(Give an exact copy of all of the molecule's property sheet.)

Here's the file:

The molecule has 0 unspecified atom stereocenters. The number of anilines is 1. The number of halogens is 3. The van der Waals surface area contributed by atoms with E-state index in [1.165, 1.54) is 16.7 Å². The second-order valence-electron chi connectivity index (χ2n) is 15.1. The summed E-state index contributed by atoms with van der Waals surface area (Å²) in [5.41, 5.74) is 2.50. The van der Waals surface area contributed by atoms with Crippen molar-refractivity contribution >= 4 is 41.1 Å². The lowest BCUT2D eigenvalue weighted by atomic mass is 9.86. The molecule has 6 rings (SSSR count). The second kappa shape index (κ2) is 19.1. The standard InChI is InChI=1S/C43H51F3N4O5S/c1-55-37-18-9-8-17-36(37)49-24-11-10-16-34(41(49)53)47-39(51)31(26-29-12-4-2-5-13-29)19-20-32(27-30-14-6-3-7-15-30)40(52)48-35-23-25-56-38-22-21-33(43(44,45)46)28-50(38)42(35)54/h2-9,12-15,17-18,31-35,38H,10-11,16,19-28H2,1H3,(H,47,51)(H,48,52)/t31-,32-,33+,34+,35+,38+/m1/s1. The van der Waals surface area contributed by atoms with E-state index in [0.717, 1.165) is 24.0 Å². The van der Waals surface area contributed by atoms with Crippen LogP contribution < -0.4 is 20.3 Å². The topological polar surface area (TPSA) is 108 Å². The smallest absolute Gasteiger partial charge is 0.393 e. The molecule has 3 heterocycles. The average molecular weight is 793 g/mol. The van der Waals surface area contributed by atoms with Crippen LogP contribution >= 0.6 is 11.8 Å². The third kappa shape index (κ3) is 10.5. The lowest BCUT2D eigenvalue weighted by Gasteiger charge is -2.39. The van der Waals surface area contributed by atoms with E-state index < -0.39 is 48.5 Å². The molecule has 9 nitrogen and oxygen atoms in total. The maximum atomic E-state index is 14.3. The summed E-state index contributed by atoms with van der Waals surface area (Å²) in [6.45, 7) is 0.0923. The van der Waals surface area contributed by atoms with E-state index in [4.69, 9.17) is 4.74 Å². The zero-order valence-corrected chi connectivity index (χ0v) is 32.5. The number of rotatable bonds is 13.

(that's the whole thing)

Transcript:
The molecule has 0 unspecified atom stereocenters. The number of anilines is 1. The number of halogens is 3. The van der Waals surface area contributed by atoms with E-state index in [1.165, 1.54) is 16.7 Å². The second-order valence-electron chi connectivity index (χ2n) is 15.1. The summed E-state index contributed by atoms with van der Waals surface area (Å²) in [5.41, 5.74) is 2.50. The van der Waals surface area contributed by atoms with Crippen molar-refractivity contribution >= 4 is 41.1 Å². The lowest BCUT2D eigenvalue weighted by atomic mass is 9.86. The molecule has 6 rings (SSSR count). The second kappa shape index (κ2) is 19.1. The standard InChI is InChI=1S/C43H51F3N4O5S/c1-55-37-18-9-8-17-36(37)49-24-11-10-16-34(41(49)53)47-39(51)31(26-29-12-4-2-5-13-29)19-20-32(27-30-14-6-3-7-15-30)40(52)48-35-23-25-56-38-22-21-33(43(44,45)46)28-50(38)42(35)54/h2-9,12-15,17-18,31-35,38H,10-11,16,19-28H2,1H3,(H,47,51)(H,48,52)/t31-,32-,33+,34+,35+,38+/m1/s1. The van der Waals surface area contributed by atoms with E-state index in [0.717, 1.165) is 24.0 Å². The van der Waals surface area contributed by atoms with Crippen LogP contribution < -0.4 is 20.3 Å². The topological polar surface area (TPSA) is 108 Å². The smallest absolute Gasteiger partial charge is 0.393 e. The molecule has 3 heterocycles. The average molecular weight is 793 g/mol. The van der Waals surface area contributed by atoms with Crippen LogP contribution >= 0.6 is 11.8 Å². The third kappa shape index (κ3) is 10.5. The lowest BCUT2D eigenvalue weighted by Gasteiger charge is -2.39. The van der Waals surface area contributed by atoms with E-state index < -0.39 is 48.5 Å². The molecule has 9 nitrogen and oxygen atoms in total. The maximum atomic E-state index is 14.3. The summed E-state index contributed by atoms with van der Waals surface area (Å²) in [6.45, 7) is 0.0923. The van der Waals surface area contributed by atoms with E-state index in [4.69, 9.17) is 4.74 Å². The zero-order valence-corrected chi connectivity index (χ0v) is 32.5. The number of rotatable bonds is 13.